37. Helping with local politics. Another great way to get involved in civic life is to help local politicians. Usually these offices are understaffed and underfunded and rely on volunteers for a wide variety of fairly skill-less tasks, like stamping postcards, sending out emails, and making calls.
38. Helping out with animals. Animal shelters almost always need volunteer help to take care of their tenants. This may include learning how to engage troubled cats to be more adoptable. It may involve walking dogs or cleaning out stalls. Most of these opportunities can be learned with limited training and appeal to a wide range of individuals.
39. IT volunteers. Most people have basic IT skills. Those same skills, however, can be valuable to different organizations and community causes, saving time and energy from limited staff. Think about creating opportunities for virtual data entry or other similar tasks that can help out your staff!
40. Organize books at the library. Small and large libraries alike are understaffed. They can usually benefit from volunteers with alphabetizing skills and a knowledge of library systems (most people) to put away books and resources.
41. Organize pantries at the food bank. Similarly, anyone with organizing skills and desire can help out at the local food bank or shelter, organizing supplies.
42. Supervising at after-school programs. Usually schools are thrilled for any parental assistance to help out with supervision at special events or after-school clubs. Local nonprofits running programs probably have a similar desire for help! Any volunteer who enjoys spending time with children or youth can be attracted to a supervision role.
43. Volunteering as a coach. Local sports clubs and school teams usually can benefit from volunteers of any skill level. Volunteers help with organizing, cleaning up, and team encouragement!
44. Help staff events at a park. Often, local parks host events through municipal committees or volunteer groups and need help for basic tasks. Setting up chairs, cleaning, and decorating can all be useful tasks.
45. Help local churches. Local churches also depend on volunteers to staff events, reception desks, daycare centers, and other tasks.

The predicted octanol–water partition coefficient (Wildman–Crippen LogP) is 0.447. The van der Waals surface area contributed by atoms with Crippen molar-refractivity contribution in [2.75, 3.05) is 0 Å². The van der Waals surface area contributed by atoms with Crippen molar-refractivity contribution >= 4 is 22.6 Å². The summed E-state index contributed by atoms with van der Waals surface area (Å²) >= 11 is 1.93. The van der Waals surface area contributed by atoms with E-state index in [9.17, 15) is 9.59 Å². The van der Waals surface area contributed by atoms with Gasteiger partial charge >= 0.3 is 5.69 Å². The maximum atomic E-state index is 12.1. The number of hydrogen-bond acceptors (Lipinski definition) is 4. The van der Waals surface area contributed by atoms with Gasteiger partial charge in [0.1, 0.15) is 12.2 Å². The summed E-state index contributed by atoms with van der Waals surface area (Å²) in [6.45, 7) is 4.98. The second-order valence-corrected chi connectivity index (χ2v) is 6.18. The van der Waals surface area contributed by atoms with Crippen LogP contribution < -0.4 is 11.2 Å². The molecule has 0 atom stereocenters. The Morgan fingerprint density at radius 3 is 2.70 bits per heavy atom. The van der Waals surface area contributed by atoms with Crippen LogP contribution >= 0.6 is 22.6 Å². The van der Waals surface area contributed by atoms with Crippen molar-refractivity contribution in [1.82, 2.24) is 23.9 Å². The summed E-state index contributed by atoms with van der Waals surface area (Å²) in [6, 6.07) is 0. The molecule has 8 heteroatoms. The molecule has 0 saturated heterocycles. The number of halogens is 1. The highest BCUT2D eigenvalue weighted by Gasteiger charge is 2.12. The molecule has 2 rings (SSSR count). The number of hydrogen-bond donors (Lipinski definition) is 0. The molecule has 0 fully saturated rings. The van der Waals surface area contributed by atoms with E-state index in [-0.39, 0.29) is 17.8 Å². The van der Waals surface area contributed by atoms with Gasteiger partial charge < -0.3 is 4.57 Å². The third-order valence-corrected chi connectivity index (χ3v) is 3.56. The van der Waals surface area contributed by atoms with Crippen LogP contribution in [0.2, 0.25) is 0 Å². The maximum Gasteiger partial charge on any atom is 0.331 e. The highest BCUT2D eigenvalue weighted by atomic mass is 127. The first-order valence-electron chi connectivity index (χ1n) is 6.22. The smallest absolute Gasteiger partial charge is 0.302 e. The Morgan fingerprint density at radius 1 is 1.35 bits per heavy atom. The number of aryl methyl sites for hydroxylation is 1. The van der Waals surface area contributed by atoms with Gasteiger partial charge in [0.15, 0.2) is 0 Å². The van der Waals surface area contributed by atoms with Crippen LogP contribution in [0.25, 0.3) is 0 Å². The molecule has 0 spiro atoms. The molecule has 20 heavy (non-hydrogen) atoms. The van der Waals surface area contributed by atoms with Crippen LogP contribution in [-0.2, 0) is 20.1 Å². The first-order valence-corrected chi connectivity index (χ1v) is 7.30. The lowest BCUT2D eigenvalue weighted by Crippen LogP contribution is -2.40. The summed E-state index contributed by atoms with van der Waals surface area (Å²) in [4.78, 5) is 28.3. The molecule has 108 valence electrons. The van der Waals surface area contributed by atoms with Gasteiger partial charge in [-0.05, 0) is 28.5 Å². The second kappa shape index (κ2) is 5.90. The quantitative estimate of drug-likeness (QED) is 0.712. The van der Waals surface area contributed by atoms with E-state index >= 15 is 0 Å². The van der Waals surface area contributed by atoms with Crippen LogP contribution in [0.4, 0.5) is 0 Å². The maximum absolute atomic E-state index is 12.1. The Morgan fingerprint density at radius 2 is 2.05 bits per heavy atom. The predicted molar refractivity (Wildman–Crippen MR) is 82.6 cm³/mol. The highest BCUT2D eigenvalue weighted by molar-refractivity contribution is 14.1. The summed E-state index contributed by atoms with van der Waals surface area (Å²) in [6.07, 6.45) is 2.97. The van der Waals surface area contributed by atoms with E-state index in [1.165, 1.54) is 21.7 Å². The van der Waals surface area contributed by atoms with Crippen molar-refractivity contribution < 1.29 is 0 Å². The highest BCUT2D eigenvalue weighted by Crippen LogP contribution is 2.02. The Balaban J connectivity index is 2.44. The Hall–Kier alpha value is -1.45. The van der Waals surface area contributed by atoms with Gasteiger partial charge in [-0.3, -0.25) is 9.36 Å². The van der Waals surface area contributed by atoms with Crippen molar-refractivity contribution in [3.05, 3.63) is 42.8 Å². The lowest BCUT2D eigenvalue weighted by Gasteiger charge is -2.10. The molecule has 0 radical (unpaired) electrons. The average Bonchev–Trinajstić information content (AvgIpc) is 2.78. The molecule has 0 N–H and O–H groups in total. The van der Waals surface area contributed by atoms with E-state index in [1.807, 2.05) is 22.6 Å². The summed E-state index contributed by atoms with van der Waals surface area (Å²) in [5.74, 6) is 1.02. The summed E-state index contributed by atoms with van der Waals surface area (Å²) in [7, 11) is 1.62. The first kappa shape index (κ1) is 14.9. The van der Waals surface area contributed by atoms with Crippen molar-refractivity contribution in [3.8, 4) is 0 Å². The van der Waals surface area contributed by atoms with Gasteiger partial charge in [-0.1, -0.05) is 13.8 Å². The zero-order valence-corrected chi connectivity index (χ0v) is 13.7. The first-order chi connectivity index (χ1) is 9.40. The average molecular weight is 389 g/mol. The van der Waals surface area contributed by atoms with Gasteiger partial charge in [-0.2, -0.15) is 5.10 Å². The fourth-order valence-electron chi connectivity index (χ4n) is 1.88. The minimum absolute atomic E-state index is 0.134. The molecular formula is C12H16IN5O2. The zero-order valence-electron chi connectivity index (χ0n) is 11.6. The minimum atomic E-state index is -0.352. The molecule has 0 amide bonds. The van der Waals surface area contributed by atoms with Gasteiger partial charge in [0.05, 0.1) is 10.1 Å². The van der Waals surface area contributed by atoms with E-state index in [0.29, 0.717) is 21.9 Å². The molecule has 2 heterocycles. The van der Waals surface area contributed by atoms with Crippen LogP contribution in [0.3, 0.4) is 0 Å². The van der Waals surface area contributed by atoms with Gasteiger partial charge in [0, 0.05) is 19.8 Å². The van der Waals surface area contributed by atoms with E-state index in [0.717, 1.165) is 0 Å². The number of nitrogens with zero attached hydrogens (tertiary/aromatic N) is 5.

46. Ushering at a local theater. A fun job for volunteers is ushering. They get to see a movie or hear a concert for free, while helping out the community.
47. Distribute food to shelters and homes. If driving people seems too intense, you might offer services as a delivery agent for food agencies or shelters in your area.
48. Volunteer roles at local pools. Community pools or even the local YMCA might depend on volunteers to help clean or teach classes to seniors and children. This is a great way to give back and spend time in the sun!
49. Help people locate friends and family. You may have great internet search skills or social media capacity. This can come in handy to help seniors, veterans, or generally displaced people find friends and family with whom they have lost contact.
50. Cleaning up peoples’ homes. A very neighborly and useful task is to help people who are incapacitated or struggling clean up their houses. Charities can offer a day service for a community volunteer to come help wash dishes and vacuum once or twice a week. Anyone can clean, and the impact can be tremendous on a struggling person’s life!
Some general advice: no matter which community service ideas you pick
People love to give back. The problem is creating opportunities that appeal to them to draw them in to volunteer their help.
Having a variety of different types of community service ideas can help a lot. It can also help to be creative within your service opportunities. Names for volunteer groups, for instance, like the Mow-a-Thoners, can make the opportunity seem more fun and help connect people.
Then, volunteer management systems like Golden can help you market those creative names and opportunities to a wider audience. People looking for particular community service projects will find your opportunities, drawing in more volunteers and improving upon your impact.